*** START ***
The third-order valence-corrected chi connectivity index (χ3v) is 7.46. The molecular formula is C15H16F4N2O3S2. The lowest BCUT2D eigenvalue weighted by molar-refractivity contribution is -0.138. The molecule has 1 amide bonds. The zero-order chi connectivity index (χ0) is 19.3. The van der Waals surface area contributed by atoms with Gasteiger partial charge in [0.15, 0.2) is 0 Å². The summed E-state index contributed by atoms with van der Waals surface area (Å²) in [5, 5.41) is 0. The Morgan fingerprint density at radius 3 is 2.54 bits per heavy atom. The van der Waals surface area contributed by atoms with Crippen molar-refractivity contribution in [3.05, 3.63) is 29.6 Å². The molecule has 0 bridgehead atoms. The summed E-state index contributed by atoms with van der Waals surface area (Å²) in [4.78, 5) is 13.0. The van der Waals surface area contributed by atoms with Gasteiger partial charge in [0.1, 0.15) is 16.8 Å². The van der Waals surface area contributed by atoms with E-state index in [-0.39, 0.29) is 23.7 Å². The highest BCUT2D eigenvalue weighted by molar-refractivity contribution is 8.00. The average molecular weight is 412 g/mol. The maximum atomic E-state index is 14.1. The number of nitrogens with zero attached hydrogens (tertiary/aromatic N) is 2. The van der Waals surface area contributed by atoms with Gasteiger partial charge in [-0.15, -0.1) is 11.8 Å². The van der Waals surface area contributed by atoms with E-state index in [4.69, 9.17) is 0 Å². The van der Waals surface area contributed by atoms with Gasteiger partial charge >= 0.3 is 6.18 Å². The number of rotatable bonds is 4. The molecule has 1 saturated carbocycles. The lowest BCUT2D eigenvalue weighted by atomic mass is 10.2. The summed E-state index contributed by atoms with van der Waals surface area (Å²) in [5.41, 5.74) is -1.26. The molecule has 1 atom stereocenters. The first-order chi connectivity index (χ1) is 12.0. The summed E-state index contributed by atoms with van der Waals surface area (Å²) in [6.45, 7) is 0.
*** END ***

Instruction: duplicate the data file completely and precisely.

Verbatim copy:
The third-order valence-corrected chi connectivity index (χ3v) is 7.46. The molecular formula is C15H16F4N2O3S2. The lowest BCUT2D eigenvalue weighted by molar-refractivity contribution is -0.138. The molecule has 1 amide bonds. The zero-order chi connectivity index (χ0) is 19.3. The van der Waals surface area contributed by atoms with Gasteiger partial charge in [0.15, 0.2) is 0 Å². The summed E-state index contributed by atoms with van der Waals surface area (Å²) in [5, 5.41) is 0. The Morgan fingerprint density at radius 3 is 2.54 bits per heavy atom. The van der Waals surface area contributed by atoms with Crippen molar-refractivity contribution in [3.05, 3.63) is 29.6 Å². The molecule has 0 bridgehead atoms. The summed E-state index contributed by atoms with van der Waals surface area (Å²) in [4.78, 5) is 13.0. The van der Waals surface area contributed by atoms with Gasteiger partial charge in [0.1, 0.15) is 16.8 Å². The van der Waals surface area contributed by atoms with E-state index in [-0.39, 0.29) is 23.7 Å². The highest BCUT2D eigenvalue weighted by molar-refractivity contribution is 8.00. The average molecular weight is 412 g/mol. The maximum atomic E-state index is 14.1. The number of nitrogens with zero attached hydrogens (tertiary/aromatic N) is 2. The van der Waals surface area contributed by atoms with Gasteiger partial charge in [-0.15, -0.1) is 11.8 Å². The van der Waals surface area contributed by atoms with E-state index in [4.69, 9.17) is 0 Å². The van der Waals surface area contributed by atoms with Gasteiger partial charge >= 0.3 is 6.18 Å². The number of rotatable bonds is 4. The molecule has 1 saturated carbocycles. The lowest BCUT2D eigenvalue weighted by atomic mass is 10.2. The summed E-state index contributed by atoms with van der Waals surface area (Å²) in [5.41, 5.74) is -1.26. The molecule has 1 atom stereocenters. The first-order chi connectivity index (χ1) is 12.0. The summed E-state index contributed by atoms with van der Waals surface area (Å²) in [6.45, 7) is 0.